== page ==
It would have been nice to win, but really there was no way I could feel disappointed. I'd never expected to get this far, and it was great to have achieved maximum television exposure and to have done better than UCL had ever managed before. I identified three main factors in our loss. Firstly, as well as the usual pre-match listening to Deodato's magnificently overblown 70s jazz-funk version of Also Sprach Zarathustra, Oli made us listen to a disco remix of Beethoven's 9th symphony, which wasn't as funky and ruined my equilibrium; second, my jumper only had two colours, thus breaking my previous pattern of alternating between two-tone and multicoloured; third and most importantly, we'd won the quiz at the Prince of Wales the previous Tuesday, for the very first time. It had clearly taken too much out of us.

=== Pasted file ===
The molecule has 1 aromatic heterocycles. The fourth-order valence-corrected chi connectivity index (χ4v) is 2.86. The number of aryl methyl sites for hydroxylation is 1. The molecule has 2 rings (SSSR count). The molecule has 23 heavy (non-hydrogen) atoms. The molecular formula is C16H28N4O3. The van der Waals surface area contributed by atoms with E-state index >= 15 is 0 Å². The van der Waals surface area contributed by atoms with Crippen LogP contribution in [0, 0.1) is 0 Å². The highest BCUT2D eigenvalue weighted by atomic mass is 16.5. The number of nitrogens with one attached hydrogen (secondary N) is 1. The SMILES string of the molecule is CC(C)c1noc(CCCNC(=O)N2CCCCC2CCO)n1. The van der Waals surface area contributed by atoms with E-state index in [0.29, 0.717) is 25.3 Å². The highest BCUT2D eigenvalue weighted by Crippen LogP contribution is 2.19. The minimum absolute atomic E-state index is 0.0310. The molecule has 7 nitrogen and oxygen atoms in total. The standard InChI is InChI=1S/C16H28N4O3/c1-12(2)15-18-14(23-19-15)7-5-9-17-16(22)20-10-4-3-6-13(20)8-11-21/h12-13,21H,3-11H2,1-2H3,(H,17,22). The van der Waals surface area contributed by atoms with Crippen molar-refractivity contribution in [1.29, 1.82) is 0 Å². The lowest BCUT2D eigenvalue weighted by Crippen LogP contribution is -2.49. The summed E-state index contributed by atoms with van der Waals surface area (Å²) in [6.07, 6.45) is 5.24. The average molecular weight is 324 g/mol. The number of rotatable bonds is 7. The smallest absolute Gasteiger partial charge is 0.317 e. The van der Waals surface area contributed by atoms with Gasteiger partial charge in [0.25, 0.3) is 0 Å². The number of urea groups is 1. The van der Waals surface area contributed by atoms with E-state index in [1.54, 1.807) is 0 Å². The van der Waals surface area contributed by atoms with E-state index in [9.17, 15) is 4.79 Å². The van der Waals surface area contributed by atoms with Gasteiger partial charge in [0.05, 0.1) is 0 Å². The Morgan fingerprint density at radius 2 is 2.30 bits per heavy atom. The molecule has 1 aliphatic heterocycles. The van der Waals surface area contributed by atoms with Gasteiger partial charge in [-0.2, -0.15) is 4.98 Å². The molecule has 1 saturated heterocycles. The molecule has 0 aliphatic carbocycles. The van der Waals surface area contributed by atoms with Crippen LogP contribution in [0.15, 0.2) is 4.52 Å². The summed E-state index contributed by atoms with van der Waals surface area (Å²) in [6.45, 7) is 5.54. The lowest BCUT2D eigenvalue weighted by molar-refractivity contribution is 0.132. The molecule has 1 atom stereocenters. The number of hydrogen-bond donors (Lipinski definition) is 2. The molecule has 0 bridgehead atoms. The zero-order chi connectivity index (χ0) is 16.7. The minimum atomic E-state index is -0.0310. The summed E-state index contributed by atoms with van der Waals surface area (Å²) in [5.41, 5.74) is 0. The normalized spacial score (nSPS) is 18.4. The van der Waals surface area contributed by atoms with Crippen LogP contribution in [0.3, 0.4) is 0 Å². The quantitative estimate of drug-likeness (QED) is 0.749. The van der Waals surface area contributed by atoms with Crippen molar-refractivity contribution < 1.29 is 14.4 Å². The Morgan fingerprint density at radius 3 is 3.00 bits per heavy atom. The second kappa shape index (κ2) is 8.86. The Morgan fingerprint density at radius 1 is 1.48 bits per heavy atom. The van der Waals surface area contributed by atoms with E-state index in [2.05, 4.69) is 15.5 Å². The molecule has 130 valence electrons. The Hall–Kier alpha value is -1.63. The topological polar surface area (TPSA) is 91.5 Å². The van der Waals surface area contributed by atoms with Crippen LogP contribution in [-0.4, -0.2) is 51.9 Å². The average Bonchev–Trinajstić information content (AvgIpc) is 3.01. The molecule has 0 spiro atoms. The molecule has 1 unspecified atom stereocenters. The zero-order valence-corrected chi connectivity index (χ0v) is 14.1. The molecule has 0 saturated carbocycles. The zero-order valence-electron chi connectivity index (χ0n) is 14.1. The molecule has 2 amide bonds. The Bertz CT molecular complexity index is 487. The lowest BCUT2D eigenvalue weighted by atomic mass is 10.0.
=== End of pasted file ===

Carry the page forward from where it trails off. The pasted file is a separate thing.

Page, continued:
The trophy was presented to the winners by Pete Postlethwaite, the greatest actor in the world according to Steven Spielberg, and a great guy. After a brief word from him about how good the final had been, the credits rolled and we walked down to shake hands with the winners. In a fantastic display of churlishness the cameras quite clearly revealed me saying 'Bastard!' to one of the Corpus Christi team, but that was later bettered by Manchester Mills from the semi-final, who clearly felt badly robbed and told us his team would have done better than we had. Luckily his team-mates were much nicer and we had a great time in the green room afterwards, chatting to Jeremy, voice-over man Roger Tilling, Pete Postlethwaite and all the teams who had made it this far.
Then we went out for the evening, to the sleaziest bar we could find. We invited the Corpus Christi people, but they seemed slightly shocked by the idea of going to sleazy bars and said no. I think Stu invited Jeremy as well, who also politely declined. We had one more fun night out in Manchester before heading back to London with just a hint of regret that we hadn't made it all the way.
Weaver's Week review
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Monday, May 16th 2005
Here are a few bits from the shows: